To me, common sense says if ya can't use an indoor antenna in the typical Urban/Suburban US metro, without constantly adjusting it for a reliable signal every time ya switch channels, ur not gonna be able to do it in Canada either.
 

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I agree with Hol Ands.

I don't believe that this publication was designed to be used as a model for local reception, but was another governments waste of money and time, spending time and money to look at reception issues and trying to determine how to fix those issues.

This forum already has addressed these issues and most people on the forum already understands Fris Transmission equations, Cascaded noise figures, antenna resonance and bandwidth, Fresnel zones, comparing some commercially available antenna's, and the basic's or radio wave propagation, path loss etc.

Home building materials plays a big role in indoor reception. Things such as a tile roof or foil backed building insulation can make a building appear opaque to UHF television. You can have the greatest signal in the world on one side of the house and little or no signal on the other. Or you can have a building 3 or more stories high in front of your building that blocks the signals and you might have no signal at all, yet you can see the light blinking on top of the transmitter from your location.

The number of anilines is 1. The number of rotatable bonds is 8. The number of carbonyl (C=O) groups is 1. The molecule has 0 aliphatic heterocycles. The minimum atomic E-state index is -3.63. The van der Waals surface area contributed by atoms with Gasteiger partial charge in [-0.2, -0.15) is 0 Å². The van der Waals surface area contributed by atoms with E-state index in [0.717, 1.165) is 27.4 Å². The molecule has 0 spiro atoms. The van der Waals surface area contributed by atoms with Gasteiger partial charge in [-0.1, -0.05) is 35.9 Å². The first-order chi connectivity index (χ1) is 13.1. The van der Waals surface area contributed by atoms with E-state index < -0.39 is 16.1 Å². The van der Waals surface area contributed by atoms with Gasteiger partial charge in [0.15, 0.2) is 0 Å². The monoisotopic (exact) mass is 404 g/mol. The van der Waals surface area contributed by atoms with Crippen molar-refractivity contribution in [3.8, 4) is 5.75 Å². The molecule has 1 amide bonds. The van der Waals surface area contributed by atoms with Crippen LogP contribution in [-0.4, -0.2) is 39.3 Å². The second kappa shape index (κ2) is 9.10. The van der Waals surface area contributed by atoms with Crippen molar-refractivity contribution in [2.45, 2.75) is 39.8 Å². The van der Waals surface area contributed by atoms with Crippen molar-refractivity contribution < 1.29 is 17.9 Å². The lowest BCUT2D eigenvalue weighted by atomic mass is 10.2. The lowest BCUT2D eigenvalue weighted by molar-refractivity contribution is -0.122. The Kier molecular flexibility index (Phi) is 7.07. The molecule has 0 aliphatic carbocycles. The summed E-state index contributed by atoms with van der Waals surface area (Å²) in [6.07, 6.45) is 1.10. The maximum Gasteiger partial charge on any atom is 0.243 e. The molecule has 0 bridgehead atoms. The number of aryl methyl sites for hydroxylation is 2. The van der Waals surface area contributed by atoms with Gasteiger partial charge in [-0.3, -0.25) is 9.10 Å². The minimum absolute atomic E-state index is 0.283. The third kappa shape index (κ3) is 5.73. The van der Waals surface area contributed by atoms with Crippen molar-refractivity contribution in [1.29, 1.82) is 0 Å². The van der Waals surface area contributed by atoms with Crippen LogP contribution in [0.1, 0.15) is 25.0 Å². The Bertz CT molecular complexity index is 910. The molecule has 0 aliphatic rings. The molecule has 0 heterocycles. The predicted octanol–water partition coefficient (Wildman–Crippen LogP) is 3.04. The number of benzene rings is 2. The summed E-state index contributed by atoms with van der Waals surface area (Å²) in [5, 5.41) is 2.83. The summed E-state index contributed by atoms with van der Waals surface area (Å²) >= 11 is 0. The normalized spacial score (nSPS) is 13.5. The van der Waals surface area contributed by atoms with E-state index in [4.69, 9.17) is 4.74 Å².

There is no guarantee's to reception.
 

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^^^^
My impression was this was a presentation to show the issues to people who are not so knowlegable (politicians?).
 

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I hope CFTO and Industry Canada sees the interference problem with VHF hi and increases CFTO-dt returning to 9 to the Full 30kw instead of 2.4kw.Why not max power,no one else on 9.
 

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The one thing I will say is that I have visited dozens of OTA reception sites and I have never found one as through or as organized as this site.

You people really did a good job setting up this site and maintaining it.

As far as power increases goes, Asking for power increases does not help the cause either.
All radio frequencies reduce at the ratio of the square of the distance,
that is if the distance is doubled the level is reduced to 1/4
if its level. If the distance is tripled is it reduced to 1/9.
If the distance is 5 times it is reduced 1/25.
Eventually the level is so low that it just disappears into the noise.

It would take a proportionally large power increase to increase the range of reception more then a couple of miles.